Friends of the John Martin Rare Book Room

New Acquisitions V

Damien Ihrig, MA, MLIS
Curator, John Martin Rare Book Room

Cropped reproduction of a black and white image by George Gillis Haanen showing Jan Bleuland sitting in a chair with a cabinet of skeletal specimens behind him.There are many aspects of my job that I find incredibly rewarding - I get to work with students of all ages (many of whom are using rare books for the first time), instructors from the University of Iowa and beyond who teach me something new with each class, researchers from all over the world who use books like ours for amazing projects, and of course, working with the books themselves.

This month's book blends all of the things that make working with our collection so rewarding: the paper, how it feels, the artistry, how it smells, the printing, construction, content, and evidence of the life it has lived. Simply known as the Medicinal plants scroll, it is an 8-meter scroll from Japan's Edo period (1603-1867) containing beautiful hand-painted illustrations.

Although 8-meters, it rolls up into a very compact package that will sit nicely on our shelves. It is not the size of the scroll that matters, however, it's how you use it. Japanese hand-scrolls, or emakimono, are not meant to be read or displayed completely unfurled. Rather, each panel should be read, one at a time, starting at the right and reading to the left. The right hand works in concert with the left to roll up the scroll at the same time as a new panel is exposed. This is considered especially important for narrative scrolls, such as the famous Tale of Genji.

Emakimono, distinguished from hanging vertical scrolls, or kakemono, are a form of communication almost as old as the Japanese written language. Starting with characters imported from China in the 5th century, the Japanese written language has evolved substantially since then. The use of Chinese characters, however, lasted for centuries. In fact, many of the Japanese books in the Rare Book Room collection use Chinese characters, including the Medicinal plants scroll.

Please read more about this beautiful scroll below.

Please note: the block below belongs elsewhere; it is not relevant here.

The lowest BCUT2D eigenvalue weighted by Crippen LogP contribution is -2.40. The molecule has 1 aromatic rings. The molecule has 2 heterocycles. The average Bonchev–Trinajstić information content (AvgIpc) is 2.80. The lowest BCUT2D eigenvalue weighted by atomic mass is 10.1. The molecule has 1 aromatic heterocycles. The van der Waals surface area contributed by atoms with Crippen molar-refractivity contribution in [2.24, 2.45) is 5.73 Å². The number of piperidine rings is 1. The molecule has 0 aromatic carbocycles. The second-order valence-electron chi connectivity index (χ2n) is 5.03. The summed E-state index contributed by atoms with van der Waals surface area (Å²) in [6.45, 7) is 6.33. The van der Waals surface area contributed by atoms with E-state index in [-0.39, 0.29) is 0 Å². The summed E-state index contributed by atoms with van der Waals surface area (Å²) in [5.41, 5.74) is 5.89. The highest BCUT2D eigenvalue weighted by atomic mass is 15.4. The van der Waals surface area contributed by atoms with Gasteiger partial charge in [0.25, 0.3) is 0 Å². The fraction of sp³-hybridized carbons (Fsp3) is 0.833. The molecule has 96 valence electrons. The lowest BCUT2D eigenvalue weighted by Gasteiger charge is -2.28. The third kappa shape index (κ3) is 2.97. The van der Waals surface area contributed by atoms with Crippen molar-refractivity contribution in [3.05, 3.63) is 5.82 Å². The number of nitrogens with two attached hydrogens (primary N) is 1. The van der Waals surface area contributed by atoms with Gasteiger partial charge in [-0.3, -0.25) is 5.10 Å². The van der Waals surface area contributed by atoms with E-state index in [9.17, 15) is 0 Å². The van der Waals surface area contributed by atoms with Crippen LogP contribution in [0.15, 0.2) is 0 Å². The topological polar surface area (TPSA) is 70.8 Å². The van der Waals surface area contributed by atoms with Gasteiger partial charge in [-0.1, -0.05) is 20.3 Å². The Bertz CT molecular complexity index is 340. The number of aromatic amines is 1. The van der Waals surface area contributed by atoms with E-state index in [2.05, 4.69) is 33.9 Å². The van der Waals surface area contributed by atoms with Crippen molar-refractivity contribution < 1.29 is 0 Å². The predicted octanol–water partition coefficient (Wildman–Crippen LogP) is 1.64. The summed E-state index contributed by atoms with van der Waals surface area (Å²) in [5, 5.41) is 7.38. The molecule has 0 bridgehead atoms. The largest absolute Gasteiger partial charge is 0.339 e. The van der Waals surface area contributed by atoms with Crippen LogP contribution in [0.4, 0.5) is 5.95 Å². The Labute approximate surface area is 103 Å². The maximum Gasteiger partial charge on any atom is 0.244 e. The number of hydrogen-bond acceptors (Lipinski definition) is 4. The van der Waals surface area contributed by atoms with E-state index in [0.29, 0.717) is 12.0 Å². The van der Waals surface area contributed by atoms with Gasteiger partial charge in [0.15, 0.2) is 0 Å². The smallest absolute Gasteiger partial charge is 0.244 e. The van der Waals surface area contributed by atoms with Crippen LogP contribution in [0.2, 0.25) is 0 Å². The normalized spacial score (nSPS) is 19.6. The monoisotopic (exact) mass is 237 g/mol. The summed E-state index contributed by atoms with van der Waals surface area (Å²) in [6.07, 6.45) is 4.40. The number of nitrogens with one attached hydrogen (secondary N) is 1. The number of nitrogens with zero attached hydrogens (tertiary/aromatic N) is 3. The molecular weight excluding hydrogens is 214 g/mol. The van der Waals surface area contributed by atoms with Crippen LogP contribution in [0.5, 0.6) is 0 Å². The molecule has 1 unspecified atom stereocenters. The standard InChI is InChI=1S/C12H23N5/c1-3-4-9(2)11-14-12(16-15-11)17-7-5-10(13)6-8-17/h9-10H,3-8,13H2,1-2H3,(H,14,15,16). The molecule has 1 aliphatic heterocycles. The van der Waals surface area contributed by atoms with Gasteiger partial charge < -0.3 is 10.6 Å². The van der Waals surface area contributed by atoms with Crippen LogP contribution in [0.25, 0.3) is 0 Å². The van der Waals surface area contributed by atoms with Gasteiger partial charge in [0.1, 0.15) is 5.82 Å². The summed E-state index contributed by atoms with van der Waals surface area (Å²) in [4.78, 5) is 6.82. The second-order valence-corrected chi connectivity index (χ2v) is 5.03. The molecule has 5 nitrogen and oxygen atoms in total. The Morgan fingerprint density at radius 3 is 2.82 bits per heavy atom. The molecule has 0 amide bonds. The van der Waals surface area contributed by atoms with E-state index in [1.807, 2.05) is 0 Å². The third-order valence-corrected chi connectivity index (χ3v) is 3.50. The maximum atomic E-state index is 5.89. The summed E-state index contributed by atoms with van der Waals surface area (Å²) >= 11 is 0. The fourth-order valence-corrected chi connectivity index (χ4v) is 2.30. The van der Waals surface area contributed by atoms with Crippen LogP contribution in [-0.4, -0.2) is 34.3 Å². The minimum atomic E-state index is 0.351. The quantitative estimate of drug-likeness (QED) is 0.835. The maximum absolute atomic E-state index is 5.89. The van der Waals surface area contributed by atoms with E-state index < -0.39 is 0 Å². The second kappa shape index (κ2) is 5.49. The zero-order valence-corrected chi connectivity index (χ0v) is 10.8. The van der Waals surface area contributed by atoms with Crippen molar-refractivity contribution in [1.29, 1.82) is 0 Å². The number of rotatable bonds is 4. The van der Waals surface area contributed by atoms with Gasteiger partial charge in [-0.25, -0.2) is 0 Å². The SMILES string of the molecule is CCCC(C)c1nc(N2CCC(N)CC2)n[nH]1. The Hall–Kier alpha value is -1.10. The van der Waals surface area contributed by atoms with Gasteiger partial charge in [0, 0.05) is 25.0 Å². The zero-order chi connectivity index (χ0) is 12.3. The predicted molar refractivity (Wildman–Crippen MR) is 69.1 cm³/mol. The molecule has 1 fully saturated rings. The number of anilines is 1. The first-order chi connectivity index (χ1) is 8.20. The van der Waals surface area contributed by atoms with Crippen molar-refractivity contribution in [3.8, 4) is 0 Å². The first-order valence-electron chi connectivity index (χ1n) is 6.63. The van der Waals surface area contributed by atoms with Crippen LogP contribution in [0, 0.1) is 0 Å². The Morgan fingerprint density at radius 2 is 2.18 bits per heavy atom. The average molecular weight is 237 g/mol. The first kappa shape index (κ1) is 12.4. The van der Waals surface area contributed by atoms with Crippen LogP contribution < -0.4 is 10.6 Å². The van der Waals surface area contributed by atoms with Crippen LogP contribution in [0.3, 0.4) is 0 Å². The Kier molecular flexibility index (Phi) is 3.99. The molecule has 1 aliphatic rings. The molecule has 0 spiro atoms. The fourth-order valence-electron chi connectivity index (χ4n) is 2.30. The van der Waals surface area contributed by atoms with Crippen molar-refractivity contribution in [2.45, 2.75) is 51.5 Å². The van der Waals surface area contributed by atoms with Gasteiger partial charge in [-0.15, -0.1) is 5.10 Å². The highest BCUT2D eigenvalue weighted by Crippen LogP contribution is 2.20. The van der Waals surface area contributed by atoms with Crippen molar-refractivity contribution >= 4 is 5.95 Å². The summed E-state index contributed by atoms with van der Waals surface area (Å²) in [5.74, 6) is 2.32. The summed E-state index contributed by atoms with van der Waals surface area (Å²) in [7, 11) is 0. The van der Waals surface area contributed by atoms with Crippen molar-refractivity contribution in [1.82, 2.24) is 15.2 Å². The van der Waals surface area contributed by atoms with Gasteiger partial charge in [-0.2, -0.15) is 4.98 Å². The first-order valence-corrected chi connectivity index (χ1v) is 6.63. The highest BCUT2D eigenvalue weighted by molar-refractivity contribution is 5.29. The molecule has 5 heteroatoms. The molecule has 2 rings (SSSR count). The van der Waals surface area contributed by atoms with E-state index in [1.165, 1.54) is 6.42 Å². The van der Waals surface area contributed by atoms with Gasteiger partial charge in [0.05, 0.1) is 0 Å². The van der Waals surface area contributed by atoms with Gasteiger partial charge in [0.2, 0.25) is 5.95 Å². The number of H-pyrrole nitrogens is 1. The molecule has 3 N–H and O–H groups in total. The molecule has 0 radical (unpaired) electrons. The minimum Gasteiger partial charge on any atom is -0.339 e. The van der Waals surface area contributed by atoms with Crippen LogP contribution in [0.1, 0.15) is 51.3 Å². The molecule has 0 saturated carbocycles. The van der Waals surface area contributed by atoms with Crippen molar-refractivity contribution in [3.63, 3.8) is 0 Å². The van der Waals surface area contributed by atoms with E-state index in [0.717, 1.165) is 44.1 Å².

This purchase was made possible by the generosity and foresight of Dr. John Martin to support the JMRBR with an acquisitions endowment.

Stay well, have a great Thanksgiving, and happy reading!

 


Fall & Spring Hours

The Room is available Monday-Thursday, 8:30-5:00 (U.S. Central) and Friday by appointment. FACE MASKS ARE STRONGLY ENCOURAGED. To guarantee the room is available, please contact me at damien-ihrig@uiowa.edu.

 


  Events

December 8 at 7pm (central) – Iowa Bibliophiles
Special Gallery Tour of the From Revolutionary Outcast to a Man of God: Dostoevsky at 200 exhibit
with curator Dr. Anna Barker


 

Book of the Month

Cover image from Manuel de Porras's Anatomia Galenico-moderna, 1716,

UNKNOWN. Medicinal plants scroll from Japan's mid-Edo period. Estimated date of creation is between 1727 and 1800. 29 x 800 cm.

The Medicinal plants scroll is, as its name suggests, a catalog of native Japanese plants, describing their habitats, flowers, fruits, and medicinal uses. Each brief description is accompanied by a handpainted illustration of the plant, usually in bloom. Thanks to the generosity and hard work of my colleague, Tsuyoshi Harada, our Japanese Studies Librarian, we have a detailed translation of the scroll.

Due to his efforts, we have identified each plant, including Cyrtosia septentrionalis in the image in the introduction, also called Yamashakujo or Tuchiakebi, and Panax japonicus, or Japanese Ginseng, seen here. Unlike traditional ginseng, this guide recommends avoiding the very bitter root of P. japonicus and instead using the root hairs.

The scroll also includes references to other medicinal plant resources available at the time. We are excited to see if we can locate any of these as well.

The scroll is in excellent condition. There is very minor staining here and there, but the original paper is otherwise spotless. It has been rebacked fairly recently with a modern paper containing gold flecks. Replacing the paper support on the back as the scroll ages is a customary practice. Emakimono are not made from a continuous roll of paper, but rather equally sized sheets that have been cleverly glued together, combining long fibers that extend out each side of the sheets. The layers of backing paper then add support and durability.

If you are interested in seeing this or other items mentioned in this or earlier newsletters, please contact Damien Ihrig at damien-ihrig@uiowa.edu or 319-335-9154 to arrange a visit in person or over Zoom.

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